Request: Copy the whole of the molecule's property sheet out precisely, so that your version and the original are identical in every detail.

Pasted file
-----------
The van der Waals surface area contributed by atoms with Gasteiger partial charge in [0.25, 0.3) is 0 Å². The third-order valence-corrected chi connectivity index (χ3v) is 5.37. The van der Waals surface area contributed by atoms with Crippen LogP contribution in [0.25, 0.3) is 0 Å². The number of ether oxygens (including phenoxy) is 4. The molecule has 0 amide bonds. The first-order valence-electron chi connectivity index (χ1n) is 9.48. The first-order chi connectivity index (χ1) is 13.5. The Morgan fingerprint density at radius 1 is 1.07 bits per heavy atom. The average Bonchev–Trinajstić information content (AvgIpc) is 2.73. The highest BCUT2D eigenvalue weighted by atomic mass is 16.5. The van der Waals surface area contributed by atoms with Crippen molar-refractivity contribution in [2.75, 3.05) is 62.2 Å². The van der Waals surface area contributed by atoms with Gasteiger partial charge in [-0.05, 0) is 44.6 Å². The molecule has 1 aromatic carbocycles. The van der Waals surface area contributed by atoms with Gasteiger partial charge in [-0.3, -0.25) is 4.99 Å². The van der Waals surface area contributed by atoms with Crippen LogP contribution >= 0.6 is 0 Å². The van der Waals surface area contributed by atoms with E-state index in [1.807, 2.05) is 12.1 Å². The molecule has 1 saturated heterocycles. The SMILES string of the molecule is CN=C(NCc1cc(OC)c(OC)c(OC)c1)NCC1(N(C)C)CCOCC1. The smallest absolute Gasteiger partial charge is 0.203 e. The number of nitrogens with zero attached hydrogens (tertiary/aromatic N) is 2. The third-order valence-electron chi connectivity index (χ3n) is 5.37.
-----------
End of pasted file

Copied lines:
The van der Waals surface area contributed by atoms with Gasteiger partial charge in [0.25, 0.3) is 0 Å². The third-order valence-corrected chi connectivity index (χ3v) is 5.37. The van der Waals surface area contributed by atoms with Crippen LogP contribution in [0.25, 0.3) is 0 Å². The number of ether oxygens (including phenoxy) is 4. The molecule has 0 amide bonds. The first-order valence-electron chi connectivity index (χ1n) is 9.48. The first-order chi connectivity index (χ1) is 13.5. The Morgan fingerprint density at radius 1 is 1.07 bits per heavy atom. The average Bonchev–Trinajstić information content (AvgIpc) is 2.73. The highest BCUT2D eigenvalue weighted by atomic mass is 16.5. The van der Waals surface area contributed by atoms with Crippen molar-refractivity contribution in [2.75, 3.05) is 62.2 Å². The van der Waals surface area contributed by atoms with Gasteiger partial charge in [-0.05, 0) is 44.6 Å². The molecule has 1 aromatic carbocycles. The van der Waals surface area contributed by atoms with Gasteiger partial charge in [-0.3, -0.25) is 4.99 Å². The van der Waals surface area contributed by atoms with Crippen LogP contribution >= 0.6 is 0 Å². The van der Waals surface area contributed by atoms with E-state index in [1.807, 2.05) is 12.1 Å². The molecule has 1 saturated heterocycles. The SMILES string of the molecule is CN=C(NCc1cc(OC)c(OC)c(OC)c1)NCC1(N(C)C)CCOCC1. The smallest absolute Gasteiger partial charge is 0.203 e. The number of nitrogens with zero attached hydrogens (tertiary/aromatic N) is 2. The third-order valence-electron chi connectivity index (χ3n) is 5.37.